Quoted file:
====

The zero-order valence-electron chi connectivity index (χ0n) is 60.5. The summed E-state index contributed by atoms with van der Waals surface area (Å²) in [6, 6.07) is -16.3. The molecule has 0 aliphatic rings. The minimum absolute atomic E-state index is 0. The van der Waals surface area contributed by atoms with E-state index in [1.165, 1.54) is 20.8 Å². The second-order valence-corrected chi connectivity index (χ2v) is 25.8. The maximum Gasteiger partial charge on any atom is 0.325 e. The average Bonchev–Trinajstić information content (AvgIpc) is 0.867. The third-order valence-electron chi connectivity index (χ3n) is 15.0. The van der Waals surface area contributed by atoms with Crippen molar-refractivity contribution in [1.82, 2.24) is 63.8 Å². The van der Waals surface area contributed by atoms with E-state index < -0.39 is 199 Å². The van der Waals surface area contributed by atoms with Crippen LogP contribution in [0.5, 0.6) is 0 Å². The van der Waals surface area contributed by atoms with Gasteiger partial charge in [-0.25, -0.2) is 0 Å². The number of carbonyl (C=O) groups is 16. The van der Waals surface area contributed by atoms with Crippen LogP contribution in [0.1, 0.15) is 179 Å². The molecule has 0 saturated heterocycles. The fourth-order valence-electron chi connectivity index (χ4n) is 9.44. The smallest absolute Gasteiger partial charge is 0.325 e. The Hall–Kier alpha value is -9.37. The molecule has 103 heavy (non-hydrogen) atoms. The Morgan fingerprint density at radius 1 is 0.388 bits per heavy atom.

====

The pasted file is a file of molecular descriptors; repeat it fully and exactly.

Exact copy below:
The zero-order valence-electron chi connectivity index (χ0n) is 60.5. The summed E-state index contributed by atoms with van der Waals surface area (Å²) in [6, 6.07) is -16.3. The molecule has 0 aliphatic rings. The minimum absolute atomic E-state index is 0. The van der Waals surface area contributed by atoms with E-state index in [1.165, 1.54) is 20.8 Å². The second-order valence-corrected chi connectivity index (χ2v) is 25.8. The maximum Gasteiger partial charge on any atom is 0.325 e. The average Bonchev–Trinajstić information content (AvgIpc) is 0.867. The third-order valence-electron chi connectivity index (χ3n) is 15.0. The van der Waals surface area contributed by atoms with Crippen molar-refractivity contribution in [1.82, 2.24) is 63.8 Å². The van der Waals surface area contributed by atoms with E-state index < -0.39 is 199 Å². The van der Waals surface area contributed by atoms with Crippen LogP contribution in [0.5, 0.6) is 0 Å². The van der Waals surface area contributed by atoms with Gasteiger partial charge in [-0.25, -0.2) is 0 Å². The number of carbonyl (C=O) groups is 16. The van der Waals surface area contributed by atoms with Crippen LogP contribution in [0.1, 0.15) is 179 Å². The molecule has 0 saturated heterocycles. The fourth-order valence-electron chi connectivity index (χ4n) is 9.44. The smallest absolute Gasteiger partial charge is 0.325 e. The Hall–Kier alpha value is -9.37. The molecule has 103 heavy (non-hydrogen) atoms. The Morgan fingerprint density at radius 1 is 0.388 bits per heavy atom.